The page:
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We know that mercury barometers are used to measure the atmospheric pressure by determining the height of mercury in the vertical column. Further, we know that the level of mercury in a capillary tube falls due to capillary action. The distance by which the level falls (due to capillary action) is given by Jurin's law:

$$h=\frac{2S\cos\theta}{r\rho g}$$

where $h$ is the rise or fall in height accordingly as it's positive or negative, $S$ is the surface tension, $\theta$ is the contact angle of the liquid on the tube wall, $r$ is the radius of the capillary tube, $\rho$ is the mass density and $g$ is the local acceleration due to gravity.

Almost in all mercury barometers apparatus, I noticed that the vertical column is not very large. It is thin or in other words its cross-sectional radius is small. From the Jurin's law we can say that the height is inversely proportional to the radius. So, I think, as the radius of the mercury column in the barometer is decreased the fall in the level due to capillary action increases. I believe this conclusion is correct.

If this is the case, I think the fall in mercury level will be misunderstood as fall in pressure. While learning about mercury barometers, I didn't see any correction terms for the fall in level due to capillary action, only the pressure due to mercury and the atmosphere was taken into account. So, does the capillary action affect the accuracy of a mercury barometer?

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  • $\begingroup$ @user47014: "capillary action changes with the mercury level" - This is not what I meant. I am saying capillary action causes decrease in the mercury level. Regarding your second statement - I don't think we take the fall in level due to capillary action into account. If it's taken into account then the concept of mercury barometers should have been introduced after describing capillary action in textbooks. Even in many sources on the internet, no one seems to include a correction factor for the same. $\endgroup$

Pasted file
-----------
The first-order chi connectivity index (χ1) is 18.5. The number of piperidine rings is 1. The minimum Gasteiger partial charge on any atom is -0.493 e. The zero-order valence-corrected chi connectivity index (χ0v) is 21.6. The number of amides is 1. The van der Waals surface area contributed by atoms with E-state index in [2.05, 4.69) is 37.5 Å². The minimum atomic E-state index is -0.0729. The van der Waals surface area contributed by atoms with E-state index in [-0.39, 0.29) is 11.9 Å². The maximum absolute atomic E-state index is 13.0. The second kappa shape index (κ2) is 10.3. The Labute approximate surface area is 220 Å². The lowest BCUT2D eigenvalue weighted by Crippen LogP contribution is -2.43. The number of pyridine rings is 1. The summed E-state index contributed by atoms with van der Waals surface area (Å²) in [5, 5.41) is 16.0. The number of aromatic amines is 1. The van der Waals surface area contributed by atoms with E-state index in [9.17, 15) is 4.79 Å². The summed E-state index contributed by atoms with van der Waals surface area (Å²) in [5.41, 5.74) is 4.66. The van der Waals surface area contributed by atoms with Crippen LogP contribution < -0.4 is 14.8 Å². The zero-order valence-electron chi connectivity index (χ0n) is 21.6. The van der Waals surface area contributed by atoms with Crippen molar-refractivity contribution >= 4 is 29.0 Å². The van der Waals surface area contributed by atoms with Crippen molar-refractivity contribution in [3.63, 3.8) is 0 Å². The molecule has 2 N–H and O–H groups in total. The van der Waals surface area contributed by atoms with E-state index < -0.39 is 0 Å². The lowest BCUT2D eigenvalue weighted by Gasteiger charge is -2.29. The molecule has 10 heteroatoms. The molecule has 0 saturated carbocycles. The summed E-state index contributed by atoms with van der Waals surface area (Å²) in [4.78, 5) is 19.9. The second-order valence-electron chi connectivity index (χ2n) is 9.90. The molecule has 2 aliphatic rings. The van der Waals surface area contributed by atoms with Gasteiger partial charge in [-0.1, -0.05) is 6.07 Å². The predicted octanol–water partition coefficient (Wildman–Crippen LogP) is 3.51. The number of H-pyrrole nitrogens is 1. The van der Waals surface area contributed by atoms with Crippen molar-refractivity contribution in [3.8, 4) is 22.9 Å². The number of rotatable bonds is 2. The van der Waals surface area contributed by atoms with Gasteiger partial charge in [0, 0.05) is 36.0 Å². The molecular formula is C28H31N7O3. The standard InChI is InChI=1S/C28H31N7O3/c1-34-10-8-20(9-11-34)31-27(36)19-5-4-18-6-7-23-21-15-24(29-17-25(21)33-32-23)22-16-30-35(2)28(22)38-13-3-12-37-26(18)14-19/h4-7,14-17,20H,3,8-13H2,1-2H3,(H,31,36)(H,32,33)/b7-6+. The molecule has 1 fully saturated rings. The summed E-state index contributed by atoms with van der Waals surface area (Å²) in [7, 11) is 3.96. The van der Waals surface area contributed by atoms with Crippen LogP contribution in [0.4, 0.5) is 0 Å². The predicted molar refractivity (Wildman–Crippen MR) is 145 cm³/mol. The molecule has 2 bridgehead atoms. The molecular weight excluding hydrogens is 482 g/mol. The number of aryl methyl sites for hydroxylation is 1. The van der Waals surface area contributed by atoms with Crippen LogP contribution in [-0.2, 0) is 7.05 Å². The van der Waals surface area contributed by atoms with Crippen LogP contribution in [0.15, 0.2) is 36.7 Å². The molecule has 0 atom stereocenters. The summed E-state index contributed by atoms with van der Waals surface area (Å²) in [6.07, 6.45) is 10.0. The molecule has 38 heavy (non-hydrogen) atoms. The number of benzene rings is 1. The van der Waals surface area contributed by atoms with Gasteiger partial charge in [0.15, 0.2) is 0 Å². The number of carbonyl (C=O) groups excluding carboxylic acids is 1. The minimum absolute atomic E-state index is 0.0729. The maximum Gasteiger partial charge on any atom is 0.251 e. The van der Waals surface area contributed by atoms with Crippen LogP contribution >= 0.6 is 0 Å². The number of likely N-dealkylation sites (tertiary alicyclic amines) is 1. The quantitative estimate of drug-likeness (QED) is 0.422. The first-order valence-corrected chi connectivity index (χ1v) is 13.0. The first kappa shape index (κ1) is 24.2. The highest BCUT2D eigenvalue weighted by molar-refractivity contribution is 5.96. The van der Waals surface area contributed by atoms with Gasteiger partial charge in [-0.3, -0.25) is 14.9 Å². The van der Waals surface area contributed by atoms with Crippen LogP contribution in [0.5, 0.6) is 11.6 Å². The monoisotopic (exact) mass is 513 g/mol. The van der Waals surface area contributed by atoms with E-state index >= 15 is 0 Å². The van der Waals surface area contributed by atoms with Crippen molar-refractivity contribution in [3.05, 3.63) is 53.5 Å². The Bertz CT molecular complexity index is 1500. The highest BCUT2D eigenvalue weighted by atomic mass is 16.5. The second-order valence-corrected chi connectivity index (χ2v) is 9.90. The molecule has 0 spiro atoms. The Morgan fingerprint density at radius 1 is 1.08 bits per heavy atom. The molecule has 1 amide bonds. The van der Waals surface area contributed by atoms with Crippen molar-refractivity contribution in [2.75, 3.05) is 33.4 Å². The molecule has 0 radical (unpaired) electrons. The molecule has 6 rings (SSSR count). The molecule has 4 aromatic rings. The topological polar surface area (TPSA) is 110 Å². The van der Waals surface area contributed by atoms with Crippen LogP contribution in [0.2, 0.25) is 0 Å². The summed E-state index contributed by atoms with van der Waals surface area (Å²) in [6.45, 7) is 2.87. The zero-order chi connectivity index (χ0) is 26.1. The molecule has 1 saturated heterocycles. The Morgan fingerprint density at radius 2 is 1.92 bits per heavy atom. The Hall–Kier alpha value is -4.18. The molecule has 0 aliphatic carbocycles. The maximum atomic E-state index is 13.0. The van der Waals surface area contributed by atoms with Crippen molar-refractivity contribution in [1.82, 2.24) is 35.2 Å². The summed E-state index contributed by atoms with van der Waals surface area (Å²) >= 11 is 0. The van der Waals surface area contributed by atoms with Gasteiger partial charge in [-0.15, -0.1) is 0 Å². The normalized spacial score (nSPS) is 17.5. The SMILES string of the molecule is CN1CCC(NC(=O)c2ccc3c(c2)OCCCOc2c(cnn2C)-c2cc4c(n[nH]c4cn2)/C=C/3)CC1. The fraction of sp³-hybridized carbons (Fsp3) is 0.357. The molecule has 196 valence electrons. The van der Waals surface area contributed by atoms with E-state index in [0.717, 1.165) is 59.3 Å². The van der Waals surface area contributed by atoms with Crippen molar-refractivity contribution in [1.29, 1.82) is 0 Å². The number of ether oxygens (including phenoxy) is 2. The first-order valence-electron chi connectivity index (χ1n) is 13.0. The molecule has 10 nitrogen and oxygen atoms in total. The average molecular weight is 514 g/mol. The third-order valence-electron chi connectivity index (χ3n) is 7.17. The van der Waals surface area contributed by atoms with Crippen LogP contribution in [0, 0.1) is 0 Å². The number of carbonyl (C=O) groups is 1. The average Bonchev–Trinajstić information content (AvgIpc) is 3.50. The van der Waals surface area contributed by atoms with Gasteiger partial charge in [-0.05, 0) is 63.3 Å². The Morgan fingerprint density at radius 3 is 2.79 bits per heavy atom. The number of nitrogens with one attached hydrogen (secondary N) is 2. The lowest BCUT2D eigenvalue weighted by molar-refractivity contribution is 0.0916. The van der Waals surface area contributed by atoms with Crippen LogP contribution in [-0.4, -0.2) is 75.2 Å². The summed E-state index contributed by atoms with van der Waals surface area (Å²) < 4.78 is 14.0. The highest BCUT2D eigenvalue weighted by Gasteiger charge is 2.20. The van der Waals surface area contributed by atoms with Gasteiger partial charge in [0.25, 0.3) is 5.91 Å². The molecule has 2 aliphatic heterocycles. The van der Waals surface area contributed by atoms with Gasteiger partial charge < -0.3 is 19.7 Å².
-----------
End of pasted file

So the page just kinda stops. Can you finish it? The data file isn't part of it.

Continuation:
– Vishnu
    Dec 1 '19 at 8:28
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    $\begingroup$ Mercury barometers and manometers Pages 34-36 and 58. $\endgroup$
    – Farcher
    Dec 1 '19 at 10:44
  • $\begingroup$ Not much because the radius the tube of barometer is quite high $\endgroup$
    – SK Dash
    Dec 3 '19 at 0:18
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Of course the surface tension affects the height. I wonder why this is never or seldom mentioned in the articles.

The effect applies in both the cistern and the tube but is most significant in the tube. With a tube diameter between 2 - 3 mm this can result in a reduction of 2 - 4 mm of the mercury level.

Having repaired a number of these barometers I calibrate them with an electronic barometer. The real measured height of mercury is always lower than measured with the electronic barometer!

Theoretically the effect can be minimized by having very large areas in both tube and cistern or cancelled by having equal diameters in both of them thereby balancing the capillary effects.

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    $\begingroup$ Thank you for your answer. If possible, could you explain the last part of the answer which is meant for a correction in the readings? I understood the rest of your answer and it was really good. $\endgroup$
    – Vishnu
    Feb 26 '20 at 12:22

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